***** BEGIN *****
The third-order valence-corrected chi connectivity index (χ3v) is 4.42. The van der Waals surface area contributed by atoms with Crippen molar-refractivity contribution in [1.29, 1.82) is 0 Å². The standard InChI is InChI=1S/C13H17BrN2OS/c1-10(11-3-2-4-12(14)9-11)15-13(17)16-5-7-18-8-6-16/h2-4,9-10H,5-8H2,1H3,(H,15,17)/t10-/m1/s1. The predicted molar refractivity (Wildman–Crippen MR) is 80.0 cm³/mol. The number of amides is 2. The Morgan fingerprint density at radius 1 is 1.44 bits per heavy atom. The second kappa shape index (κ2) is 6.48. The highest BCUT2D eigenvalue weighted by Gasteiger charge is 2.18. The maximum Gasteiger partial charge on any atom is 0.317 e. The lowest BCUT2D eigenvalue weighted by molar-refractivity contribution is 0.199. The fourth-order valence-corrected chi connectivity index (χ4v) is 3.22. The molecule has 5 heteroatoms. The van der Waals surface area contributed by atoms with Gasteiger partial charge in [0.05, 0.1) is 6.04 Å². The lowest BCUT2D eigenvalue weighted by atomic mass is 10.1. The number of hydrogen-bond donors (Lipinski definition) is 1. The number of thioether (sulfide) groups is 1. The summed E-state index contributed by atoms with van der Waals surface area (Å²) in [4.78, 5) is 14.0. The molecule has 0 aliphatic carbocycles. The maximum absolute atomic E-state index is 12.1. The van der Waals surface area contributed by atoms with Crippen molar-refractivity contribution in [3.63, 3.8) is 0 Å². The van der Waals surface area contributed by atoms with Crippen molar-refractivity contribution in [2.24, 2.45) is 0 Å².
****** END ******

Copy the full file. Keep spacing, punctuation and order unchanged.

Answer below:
The third-order valence-corrected chi connectivity index (χ3v) is 4.42. The van der Waals surface area contributed by atoms with Crippen molar-refractivity contribution in [1.29, 1.82) is 0 Å². The standard InChI is InChI=1S/C13H17BrN2OS/c1-10(11-3-2-4-12(14)9-11)15-13(17)16-5-7-18-8-6-16/h2-4,9-10H,5-8H2,1H3,(H,15,17)/t10-/m1/s1. The predicted molar refractivity (Wildman–Crippen MR) is 80.0 cm³/mol. The number of amides is 2. The Morgan fingerprint density at radius 1 is 1.44 bits per heavy atom. The second kappa shape index (κ2) is 6.48. The highest BCUT2D eigenvalue weighted by Gasteiger charge is 2.18. The maximum Gasteiger partial charge on any atom is 0.317 e. The lowest BCUT2D eigenvalue weighted by molar-refractivity contribution is 0.199. The fourth-order valence-corrected chi connectivity index (χ4v) is 3.22. The molecule has 5 heteroatoms. The van der Waals surface area contributed by atoms with Gasteiger partial charge in [0.05, 0.1) is 6.04 Å². The lowest BCUT2D eigenvalue weighted by atomic mass is 10.1. The number of hydrogen-bond donors (Lipinski definition) is 1. The number of thioether (sulfide) groups is 1. The summed E-state index contributed by atoms with van der Waals surface area (Å²) in [4.78, 5) is 14.0. The molecule has 0 aliphatic carbocycles. The maximum absolute atomic E-state index is 12.1. The van der Waals surface area contributed by atoms with Crippen molar-refractivity contribution in [3.63, 3.8) is 0 Å². The van der Waals surface area contributed by atoms with Crippen molar-refractivity contribution in [2.24, 2.45) is 0 Å².